Even though Daniel Keyes wrote Flowers for Algernon in 1966, its messages about humanity still are true today. One of these themes is people treat people with mental disabilities poorly. The main character Charlie Gordon is a mentally disabled adult with a low IQ. Charlie is constantly being picked on by others, but he doesn’t realize it because he’s too slow to figure it out. Later on in the story, however, Charlie is chosen to get an operation to have his IQ is raised. I think people today are still picking on others who are less smarter than them.
The first piece of evidence to support this theme is found when Charlie has one of his flashbacks from the past. “‘Charlie! Charlie!...fat head barley!’ Children circle around him laughing and teasing him like little dogs snapping at his feet. Charlie smiles at them. He would like to put down his bundle and play games with them, but when he thinks about it the skin on his back twitches and ...view middle of the document...
Whenever the main character’s mother goes out in public, she gets stares of disapproval and sometimes even rude comments.
Another example of how people treat others poorly just because they’re not as smart as them is taking place in another of Charlie’s flashbacks. “He tells Hymie to write...Hymie prints very carefully in large letters on the paper, laughing all the time, and he tells Charlie, ‘Boy, this will knock her eyes out. Wait’ll she sees this’...Gus pushes him. ‘You little bastard, did you write this dirty note to my sister?’” (Keyes 53-54). Hymie, a “friend” of Charlie, is asked to write a love note for Charlie’s crush. Hymie agrees to write it but decides to play a mean trick on the unsuspecting Charlie. Instead of a sweet note, he writes a dirty note. Charlie is then confronted by his crush’s brother and gets beat up because of the note. I think this happens a lot with teens today. They take advantage of their peers who are mentally disabled for their own entertainment. Teens who are mentally disabled also get bullied by their peers.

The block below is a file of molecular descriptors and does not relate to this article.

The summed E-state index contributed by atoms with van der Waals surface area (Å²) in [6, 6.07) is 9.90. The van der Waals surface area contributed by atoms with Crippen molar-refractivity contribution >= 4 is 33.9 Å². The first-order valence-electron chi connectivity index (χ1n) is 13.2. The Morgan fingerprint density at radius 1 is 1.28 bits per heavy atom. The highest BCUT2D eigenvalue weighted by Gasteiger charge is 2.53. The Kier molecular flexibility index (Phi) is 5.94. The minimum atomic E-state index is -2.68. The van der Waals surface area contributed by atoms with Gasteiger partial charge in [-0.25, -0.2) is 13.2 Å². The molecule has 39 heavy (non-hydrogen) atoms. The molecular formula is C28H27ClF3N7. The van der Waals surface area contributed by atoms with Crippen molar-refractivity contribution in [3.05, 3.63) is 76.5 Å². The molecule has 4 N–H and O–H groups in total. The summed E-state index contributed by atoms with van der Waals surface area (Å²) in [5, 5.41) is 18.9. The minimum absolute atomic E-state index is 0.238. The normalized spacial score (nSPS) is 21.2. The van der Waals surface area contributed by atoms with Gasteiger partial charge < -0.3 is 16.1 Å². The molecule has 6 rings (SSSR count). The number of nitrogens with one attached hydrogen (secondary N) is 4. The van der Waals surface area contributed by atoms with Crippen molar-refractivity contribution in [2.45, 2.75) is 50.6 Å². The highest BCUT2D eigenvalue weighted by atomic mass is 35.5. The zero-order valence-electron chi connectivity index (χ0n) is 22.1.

The final piece of evidence that supports this theme is one of Charlie’s realizations. “Now I know what they mean when they say ‘to pull a Charlie Gordon’. I am ashamed” (Keyes 42-43). Before the operation when Charlie wasn’t smart, his co-workers at the bakery he was working at bullied and teased him. Sometimes they comment on other co-workers’ actions, saying “wow, you really pulled a Charlie Gordon there.” Charlie did not know they were using that phrase to mock him. He always thought they were calling his name for fun. Now that he’s smart, he knows what’s going on. This treatment of Charlie is similar to the backtalk that people do today. Even if the person isn’t mentally disabled, they are going to find out about it sooner or later. They’ll feel bad about being mocked and talked about.
In conclusion, a theme in the novel Flowers for Algernon is people treat other people with mental disabilities poorly. I think this still happens today. I agree with the the author’s message about this theme. I think that Keyes is trying to reach a message to people to treat others better and to understand life, as well as writing a creative story for people to enjoy.